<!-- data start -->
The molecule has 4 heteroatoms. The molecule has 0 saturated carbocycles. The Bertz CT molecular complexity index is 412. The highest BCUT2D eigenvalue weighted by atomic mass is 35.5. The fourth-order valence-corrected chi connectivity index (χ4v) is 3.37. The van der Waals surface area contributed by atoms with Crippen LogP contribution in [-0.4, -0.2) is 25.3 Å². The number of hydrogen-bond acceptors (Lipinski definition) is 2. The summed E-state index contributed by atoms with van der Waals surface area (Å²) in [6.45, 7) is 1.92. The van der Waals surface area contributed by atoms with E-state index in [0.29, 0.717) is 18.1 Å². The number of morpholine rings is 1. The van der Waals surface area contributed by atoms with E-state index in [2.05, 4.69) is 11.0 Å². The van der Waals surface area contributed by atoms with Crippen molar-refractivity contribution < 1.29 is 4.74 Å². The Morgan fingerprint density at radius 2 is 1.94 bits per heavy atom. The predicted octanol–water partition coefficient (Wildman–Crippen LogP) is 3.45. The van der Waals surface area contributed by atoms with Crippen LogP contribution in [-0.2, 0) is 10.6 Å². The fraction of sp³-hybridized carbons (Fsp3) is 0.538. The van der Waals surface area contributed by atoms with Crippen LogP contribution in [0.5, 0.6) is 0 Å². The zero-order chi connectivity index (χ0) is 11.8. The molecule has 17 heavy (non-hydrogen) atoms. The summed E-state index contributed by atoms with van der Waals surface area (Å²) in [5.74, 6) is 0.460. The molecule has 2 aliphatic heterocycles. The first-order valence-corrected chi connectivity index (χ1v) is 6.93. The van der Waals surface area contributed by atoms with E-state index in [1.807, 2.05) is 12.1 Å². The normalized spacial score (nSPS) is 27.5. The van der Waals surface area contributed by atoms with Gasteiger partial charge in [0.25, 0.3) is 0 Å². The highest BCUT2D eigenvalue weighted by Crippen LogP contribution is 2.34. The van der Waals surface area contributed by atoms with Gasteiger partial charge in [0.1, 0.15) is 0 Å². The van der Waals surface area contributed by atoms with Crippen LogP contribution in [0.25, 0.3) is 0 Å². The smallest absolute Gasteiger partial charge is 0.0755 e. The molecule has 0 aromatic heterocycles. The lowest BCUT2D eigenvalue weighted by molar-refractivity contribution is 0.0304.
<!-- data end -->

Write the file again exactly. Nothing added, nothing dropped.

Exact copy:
The molecule has 4 heteroatoms. The molecule has 0 saturated carbocycles. The Bertz CT molecular complexity index is 412. The highest BCUT2D eigenvalue weighted by atomic mass is 35.5. The fourth-order valence-corrected chi connectivity index (χ4v) is 3.37. The van der Waals surface area contributed by atoms with Crippen LogP contribution in [-0.4, -0.2) is 25.3 Å². The number of hydrogen-bond acceptors (Lipinski definition) is 2. The summed E-state index contributed by atoms with van der Waals surface area (Å²) in [6.45, 7) is 1.92. The van der Waals surface area contributed by atoms with E-state index in [0.29, 0.717) is 18.1 Å². The number of morpholine rings is 1. The van der Waals surface area contributed by atoms with E-state index in [2.05, 4.69) is 11.0 Å². The van der Waals surface area contributed by atoms with Crippen molar-refractivity contribution < 1.29 is 4.74 Å². The Morgan fingerprint density at radius 2 is 1.94 bits per heavy atom. The predicted octanol–water partition coefficient (Wildman–Crippen LogP) is 3.45. The van der Waals surface area contributed by atoms with Crippen LogP contribution in [-0.2, 0) is 10.6 Å². The fraction of sp³-hybridized carbons (Fsp3) is 0.538. The van der Waals surface area contributed by atoms with Crippen LogP contribution in [0.5, 0.6) is 0 Å². The zero-order chi connectivity index (χ0) is 11.8. The molecule has 17 heavy (non-hydrogen) atoms. The summed E-state index contributed by atoms with van der Waals surface area (Å²) in [5.74, 6) is 0.460. The molecule has 2 aliphatic heterocycles. The first-order valence-corrected chi connectivity index (χ1v) is 6.93. The van der Waals surface area contributed by atoms with E-state index in [1.807, 2.05) is 12.1 Å². The normalized spacial score (nSPS) is 27.5. The van der Waals surface area contributed by atoms with Gasteiger partial charge in [0.25, 0.3) is 0 Å². The highest BCUT2D eigenvalue weighted by Crippen LogP contribution is 2.34. The van der Waals surface area contributed by atoms with Gasteiger partial charge in [0.1, 0.15) is 0 Å². The van der Waals surface area contributed by atoms with Crippen LogP contribution in [0.25, 0.3) is 0 Å². The smallest absolute Gasteiger partial charge is 0.0755 e. The molecule has 0 aromatic heterocycles. The lowest BCUT2D eigenvalue weighted by molar-refractivity contribution is 0.0304.